After a breakthrough season which saw him called into Scotland’s Six Nations training squad, Glasgow Warriors winger Ratu Tagive has signed a two-year contract extension that will keep him at Scotstoun until at least the summer of 2022. The Australia-born 28-year-old is the thirteenth player to sign a new deal of contract extension this season, with Glasgow looking beyond Dave Rennie’s departure at the end of the season. Rennie, the current Warriors coach, leaves to become Wallaby head coach, and will be replaced by current Scotland forwards coach Danny Wilson.
Tagive made his debut for Glasgow in 2017, and signing again with the club was an easy decision, says the wing. “I came across Leone Nakarawa’s interview when he re-signed with the club, and he said that of all the places he could have chosen around the world, the Warriors were the team that initially gave him a crack before he announced himself, and I guess I felt the same way,” said Tagive. “They were the team that gave me a second crack at having a professional sporting career, so I couldn’t see myself going anywhere else, to be honest.”
Tagive, the younger brother of Rugby League legend and NFL hopeful Peni Tagive, started off his career in in Australian Rugby League with Canterbury-Bankstown Bulldogs and then Wests Tigers. However, with eight siblings and a mother whose gambling addiction made family life borderline impossible, Tagive quit Rugby League and moved to Canberra to go to university. Working as a porter, he satisfied his rugby cravings by playing for Union side Queanbeyan Whites, only for his standout performances to quickly see him drawn into the orbit of the Brumbies.
But when Glasgow came calling, the endorsement of his fellow Fijian-heritage Aussie wing Taqele Naiyaravoro – who had played with Tagive at Wests Tigers before switching to Union and playing for the Waratahs and Glasgow Warriors before ending up at Northampton Saints – swung it for Tagive. When he arrived on Clydeside, he says he found a family environment that has persuaded him to make a short-term experiment into a long-term stay.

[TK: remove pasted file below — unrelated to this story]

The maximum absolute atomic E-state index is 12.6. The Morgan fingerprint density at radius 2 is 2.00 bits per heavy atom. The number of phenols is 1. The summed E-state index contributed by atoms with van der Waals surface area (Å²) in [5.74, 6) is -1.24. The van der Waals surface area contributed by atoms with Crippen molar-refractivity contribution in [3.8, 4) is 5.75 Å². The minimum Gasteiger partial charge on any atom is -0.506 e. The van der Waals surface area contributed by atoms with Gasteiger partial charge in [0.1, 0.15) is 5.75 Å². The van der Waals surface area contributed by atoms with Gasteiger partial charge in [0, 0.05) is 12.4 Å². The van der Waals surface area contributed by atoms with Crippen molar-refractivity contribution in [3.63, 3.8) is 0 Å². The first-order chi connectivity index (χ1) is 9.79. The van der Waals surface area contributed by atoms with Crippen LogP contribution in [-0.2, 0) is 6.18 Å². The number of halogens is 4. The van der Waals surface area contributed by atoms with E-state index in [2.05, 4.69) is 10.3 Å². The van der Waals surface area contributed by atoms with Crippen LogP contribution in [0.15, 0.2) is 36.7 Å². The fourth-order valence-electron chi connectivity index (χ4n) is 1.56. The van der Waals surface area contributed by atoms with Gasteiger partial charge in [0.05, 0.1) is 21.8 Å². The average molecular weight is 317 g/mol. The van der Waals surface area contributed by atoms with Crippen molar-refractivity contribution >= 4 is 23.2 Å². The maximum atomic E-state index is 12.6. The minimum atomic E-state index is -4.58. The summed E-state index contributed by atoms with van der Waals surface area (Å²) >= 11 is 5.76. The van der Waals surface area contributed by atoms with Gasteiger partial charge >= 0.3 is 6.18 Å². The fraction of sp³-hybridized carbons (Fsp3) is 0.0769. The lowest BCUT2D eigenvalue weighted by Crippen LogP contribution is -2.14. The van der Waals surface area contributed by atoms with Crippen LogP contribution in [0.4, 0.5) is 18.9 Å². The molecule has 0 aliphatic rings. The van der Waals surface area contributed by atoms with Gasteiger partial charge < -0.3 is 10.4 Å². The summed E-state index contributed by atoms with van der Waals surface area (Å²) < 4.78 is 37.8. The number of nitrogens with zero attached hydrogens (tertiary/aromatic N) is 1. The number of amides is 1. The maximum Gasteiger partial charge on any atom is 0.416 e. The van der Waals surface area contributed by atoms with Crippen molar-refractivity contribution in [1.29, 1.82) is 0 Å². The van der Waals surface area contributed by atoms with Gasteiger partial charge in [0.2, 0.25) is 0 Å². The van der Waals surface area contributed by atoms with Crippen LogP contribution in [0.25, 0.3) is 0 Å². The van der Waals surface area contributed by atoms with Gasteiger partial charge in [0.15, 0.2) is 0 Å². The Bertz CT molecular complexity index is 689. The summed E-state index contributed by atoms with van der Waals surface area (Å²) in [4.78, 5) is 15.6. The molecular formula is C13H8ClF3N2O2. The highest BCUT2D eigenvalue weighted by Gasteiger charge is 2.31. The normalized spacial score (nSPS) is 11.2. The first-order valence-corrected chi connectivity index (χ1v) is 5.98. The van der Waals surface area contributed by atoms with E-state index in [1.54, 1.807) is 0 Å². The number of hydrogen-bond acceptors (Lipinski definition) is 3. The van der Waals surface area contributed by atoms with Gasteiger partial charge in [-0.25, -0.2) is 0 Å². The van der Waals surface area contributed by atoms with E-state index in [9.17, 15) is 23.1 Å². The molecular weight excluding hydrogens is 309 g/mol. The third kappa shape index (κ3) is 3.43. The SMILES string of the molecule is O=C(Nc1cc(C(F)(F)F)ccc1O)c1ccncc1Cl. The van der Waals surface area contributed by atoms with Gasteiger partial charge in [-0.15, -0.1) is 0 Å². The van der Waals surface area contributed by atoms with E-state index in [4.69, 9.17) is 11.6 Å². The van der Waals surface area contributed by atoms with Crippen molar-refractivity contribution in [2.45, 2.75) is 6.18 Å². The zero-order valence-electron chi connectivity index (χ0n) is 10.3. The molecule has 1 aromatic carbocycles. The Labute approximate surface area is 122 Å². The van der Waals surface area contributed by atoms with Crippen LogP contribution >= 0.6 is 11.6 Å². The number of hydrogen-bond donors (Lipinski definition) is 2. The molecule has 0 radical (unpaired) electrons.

“When we came across from Australia initially there was a lot of fear involved with moving halfway across the world, not knowing anyone and all that,” he said. “But I remember when I met Richie Vernon for the first time, he said ‘Look mate, let me know if there’s anything that you need, and I’m here if you need any chat about fitting in or places to move to’. I was scared coming to Glasgow and not knowing anyone, but now it just feels like home.”
His decision to sign on for another two years is, however, about more than just feeling comfortable in the city. Until recently, he was classed as an overseas player, and with Pro14 teams allowed to have just two of those in the matchday squad he struggled to get gametime. However, with his change of status and the subsequent break into the Scotland scene, the powerful 6ft 3in wing has become an increasingly regular starter for his club, and even featured in two Champions Cup matches this season. His international aspirations underpin his decision to sign on for another tour of duty at Scotstoun.
“My aspirations are pushing for all those achievements,” he said. “It’s been a bit of a breakout year for me but I’m still establishing myself and I’m not one of those players who has the luxury of knowing they’ll be starting. Look at all the guys who were at the World Cup – there’s Niko [Matawalu], DTH [van der Merwe], Tommy [Seymour] and Steyno [Kyle Steyn] has made his Scotland debut now as well – so there’s a lot of competition. But the aspiration is to put your hand up and try to start every week, and then take that form into the international circuit. That’s where my mind is for the next year at least.”
For the moment, though, Tagive is just looking forward to the day when he can get back to actually playing rugby. Being on lockdown is, he admits, a surreal experience, but there are options to break the tedium. Players are competitive beings, so he and the rest of the Warriors are indulging in Skype competitions pushing up speakers, big bags “or whatever we can find”, while chin-up and push-up challenges are constant. And despite daily calls to a large, diverse family that is based everywhere from the States and Australia to “back home in Fiji”, he still feels that he is at home.